“Forsaken is a story of survival,” says director Jonas Cuaron of his Mexico-France thriller that recently wrapped in Baja, California.

“It is a cat-and-mouse chase between a Mexican immigrant, Moises [Gael Garcia Bernal], and an American vigilante, Sam [Jeffrey Dean Morgan] guarding the border.

“The idea was to create a story that had many layers of reading. It is a nail-biting [thriller], but at the same time it juggles various themes. It is a story of survival, but it is set against a very political backdrop.”

Cuaron, whose first feature Year Of The Nail came out in 2007, arrived in Cannes to attend with his father Alfonso a buyer presentation on Saturday arranged by IM Global.

Father and son are producing Forsaken (formerly titled Desierto) on the back of their triumphant writing partnership on Gravity that delivered a global smash and a best director Oscar for Alfonso.

This time, however, the script was mostly Jonas’ baby. He developed the screenplay with his cousin Mateo Garcia, though the advice and insights of his father were critical.

“I have a very close creative relationship with my dad and I always [asked] for his input [during] the process of writing the script. I raised the project on my own, since he was very busy with Gravity, and later he became involved as a producer.”

Mexican financier-producer Alex Garcia of AG Studios produces with the Cuarons, Alfonso’s brother Carlos Cuaron and France’s Charles Gillibert. Lava Bear chief David Linde is an executive producer. Latam Distribution holds Latin American rights.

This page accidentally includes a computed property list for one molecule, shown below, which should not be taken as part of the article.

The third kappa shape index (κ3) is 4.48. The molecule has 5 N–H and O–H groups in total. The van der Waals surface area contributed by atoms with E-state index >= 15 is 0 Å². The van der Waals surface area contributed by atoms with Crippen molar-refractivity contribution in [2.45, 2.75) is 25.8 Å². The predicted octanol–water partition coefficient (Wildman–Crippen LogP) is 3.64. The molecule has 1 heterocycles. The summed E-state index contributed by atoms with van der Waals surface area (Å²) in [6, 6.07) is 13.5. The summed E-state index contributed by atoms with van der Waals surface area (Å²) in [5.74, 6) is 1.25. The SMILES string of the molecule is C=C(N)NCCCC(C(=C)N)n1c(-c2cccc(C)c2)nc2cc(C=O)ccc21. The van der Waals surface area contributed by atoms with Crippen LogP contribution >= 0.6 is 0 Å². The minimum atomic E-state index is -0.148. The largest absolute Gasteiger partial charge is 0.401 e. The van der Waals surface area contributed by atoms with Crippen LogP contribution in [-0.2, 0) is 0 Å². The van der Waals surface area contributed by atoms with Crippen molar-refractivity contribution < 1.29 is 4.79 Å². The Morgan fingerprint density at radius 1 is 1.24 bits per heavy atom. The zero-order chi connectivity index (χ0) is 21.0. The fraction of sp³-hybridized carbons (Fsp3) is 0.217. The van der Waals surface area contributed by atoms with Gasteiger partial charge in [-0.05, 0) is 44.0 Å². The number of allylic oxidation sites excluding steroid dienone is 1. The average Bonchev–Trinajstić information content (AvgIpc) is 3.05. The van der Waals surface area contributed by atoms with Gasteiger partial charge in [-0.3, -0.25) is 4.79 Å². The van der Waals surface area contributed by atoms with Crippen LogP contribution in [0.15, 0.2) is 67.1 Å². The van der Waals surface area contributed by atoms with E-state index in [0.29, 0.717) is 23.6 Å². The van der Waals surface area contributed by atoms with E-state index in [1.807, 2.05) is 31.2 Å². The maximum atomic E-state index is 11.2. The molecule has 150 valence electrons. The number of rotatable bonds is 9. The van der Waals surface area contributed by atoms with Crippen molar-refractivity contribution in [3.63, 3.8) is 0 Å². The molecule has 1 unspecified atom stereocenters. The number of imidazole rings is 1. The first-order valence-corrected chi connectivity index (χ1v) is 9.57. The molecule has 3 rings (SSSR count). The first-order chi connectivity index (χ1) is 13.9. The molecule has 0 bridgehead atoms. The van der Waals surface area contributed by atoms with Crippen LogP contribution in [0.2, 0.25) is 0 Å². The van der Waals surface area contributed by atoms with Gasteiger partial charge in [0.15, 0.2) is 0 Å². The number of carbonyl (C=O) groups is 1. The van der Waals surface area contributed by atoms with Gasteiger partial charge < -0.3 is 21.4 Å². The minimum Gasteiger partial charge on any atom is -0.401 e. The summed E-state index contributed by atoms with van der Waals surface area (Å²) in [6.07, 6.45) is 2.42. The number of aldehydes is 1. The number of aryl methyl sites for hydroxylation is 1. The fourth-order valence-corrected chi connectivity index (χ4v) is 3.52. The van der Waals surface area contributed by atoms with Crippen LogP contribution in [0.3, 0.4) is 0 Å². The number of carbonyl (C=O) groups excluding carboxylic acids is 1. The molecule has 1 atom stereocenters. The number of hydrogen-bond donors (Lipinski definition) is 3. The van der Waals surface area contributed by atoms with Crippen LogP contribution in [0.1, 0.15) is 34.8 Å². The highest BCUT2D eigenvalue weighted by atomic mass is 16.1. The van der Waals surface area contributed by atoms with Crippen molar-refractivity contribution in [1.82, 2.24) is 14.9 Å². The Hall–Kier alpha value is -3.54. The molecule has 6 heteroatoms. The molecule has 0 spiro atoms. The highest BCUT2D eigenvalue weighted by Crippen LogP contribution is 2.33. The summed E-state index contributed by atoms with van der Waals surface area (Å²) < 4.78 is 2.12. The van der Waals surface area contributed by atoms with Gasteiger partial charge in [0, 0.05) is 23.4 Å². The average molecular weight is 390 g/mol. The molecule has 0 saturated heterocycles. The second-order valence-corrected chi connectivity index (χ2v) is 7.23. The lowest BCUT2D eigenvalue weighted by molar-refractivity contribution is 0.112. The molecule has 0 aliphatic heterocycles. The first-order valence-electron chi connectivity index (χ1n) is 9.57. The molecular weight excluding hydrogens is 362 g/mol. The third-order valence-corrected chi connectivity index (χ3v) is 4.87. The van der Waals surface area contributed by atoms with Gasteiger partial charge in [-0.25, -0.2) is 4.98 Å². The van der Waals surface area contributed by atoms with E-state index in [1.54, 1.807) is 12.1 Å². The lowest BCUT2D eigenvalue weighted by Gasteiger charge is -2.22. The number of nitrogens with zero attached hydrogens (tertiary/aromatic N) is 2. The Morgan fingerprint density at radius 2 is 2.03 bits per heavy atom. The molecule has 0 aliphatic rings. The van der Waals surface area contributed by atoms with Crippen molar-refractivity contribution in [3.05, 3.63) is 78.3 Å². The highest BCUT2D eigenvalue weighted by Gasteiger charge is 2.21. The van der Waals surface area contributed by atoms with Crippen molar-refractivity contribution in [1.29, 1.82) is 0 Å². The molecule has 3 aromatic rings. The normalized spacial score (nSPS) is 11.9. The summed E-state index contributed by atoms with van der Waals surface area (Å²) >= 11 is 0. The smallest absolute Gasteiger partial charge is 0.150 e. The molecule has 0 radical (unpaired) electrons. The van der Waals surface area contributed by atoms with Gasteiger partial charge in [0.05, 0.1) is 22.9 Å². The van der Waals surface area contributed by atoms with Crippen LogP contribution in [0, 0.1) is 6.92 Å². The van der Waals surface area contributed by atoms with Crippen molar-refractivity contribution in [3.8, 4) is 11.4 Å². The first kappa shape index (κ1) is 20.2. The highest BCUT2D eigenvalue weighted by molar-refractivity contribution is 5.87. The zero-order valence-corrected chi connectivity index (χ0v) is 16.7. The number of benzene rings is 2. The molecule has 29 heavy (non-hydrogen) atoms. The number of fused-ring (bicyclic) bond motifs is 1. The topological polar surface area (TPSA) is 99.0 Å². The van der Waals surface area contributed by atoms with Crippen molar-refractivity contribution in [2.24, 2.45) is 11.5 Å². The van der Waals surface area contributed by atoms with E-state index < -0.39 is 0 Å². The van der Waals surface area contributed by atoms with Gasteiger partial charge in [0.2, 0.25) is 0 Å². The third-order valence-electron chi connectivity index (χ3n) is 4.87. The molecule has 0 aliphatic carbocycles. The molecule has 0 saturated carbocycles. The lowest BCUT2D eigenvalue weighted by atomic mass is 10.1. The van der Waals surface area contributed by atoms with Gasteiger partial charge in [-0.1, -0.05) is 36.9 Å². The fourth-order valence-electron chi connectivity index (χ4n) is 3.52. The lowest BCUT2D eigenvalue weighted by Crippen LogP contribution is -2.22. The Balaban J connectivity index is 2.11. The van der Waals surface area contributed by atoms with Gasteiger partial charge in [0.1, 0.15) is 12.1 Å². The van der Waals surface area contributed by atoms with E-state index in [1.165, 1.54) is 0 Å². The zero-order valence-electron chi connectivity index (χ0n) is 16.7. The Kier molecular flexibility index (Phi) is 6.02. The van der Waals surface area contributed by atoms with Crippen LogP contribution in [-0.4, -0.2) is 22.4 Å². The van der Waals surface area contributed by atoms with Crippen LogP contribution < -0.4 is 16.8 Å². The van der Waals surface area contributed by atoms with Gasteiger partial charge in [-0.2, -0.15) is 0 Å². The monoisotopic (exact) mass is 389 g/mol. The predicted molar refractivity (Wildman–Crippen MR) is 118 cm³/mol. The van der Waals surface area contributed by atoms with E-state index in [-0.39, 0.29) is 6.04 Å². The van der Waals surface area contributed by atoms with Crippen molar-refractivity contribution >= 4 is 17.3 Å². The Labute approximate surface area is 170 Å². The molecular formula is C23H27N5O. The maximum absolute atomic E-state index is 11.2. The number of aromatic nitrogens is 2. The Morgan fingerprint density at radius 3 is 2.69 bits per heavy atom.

Speaking from Italy, where he was visiting family prior to the Croisette trip, Alfonso Cuaron said his son showed him the first draft in 2008 or 2009 and they began to put together financing on the final year of production on Gravity.

“Jonas is driving the boat as a producer,” says Cuaron. “The story is very contained… In many ways the [Sonoran Desert] is a metaphor for their circumstances. It’s an action movie in many ways, and there’s an implicit political commentary about immigration.

“When we’re working together I forget we’re father and son. We’re collaborators who happen to work very comfortably together. When he was shooting I was away in London, but I would see the dailies and talk to him every week.

“He is such an amazing director that I realise I have lost a writer for my films, because now he is going to be busy doing his own projects. But of course I am also very happy about that.”

What is Cuaron Sr doing next? “It took me four-and-a-half years to do Gravity and another six months in post and then I went back to the biggest pile of dishes you’ve seen on earth. I have been washing dishes ever since. I hope to have a clearer head in the summer.”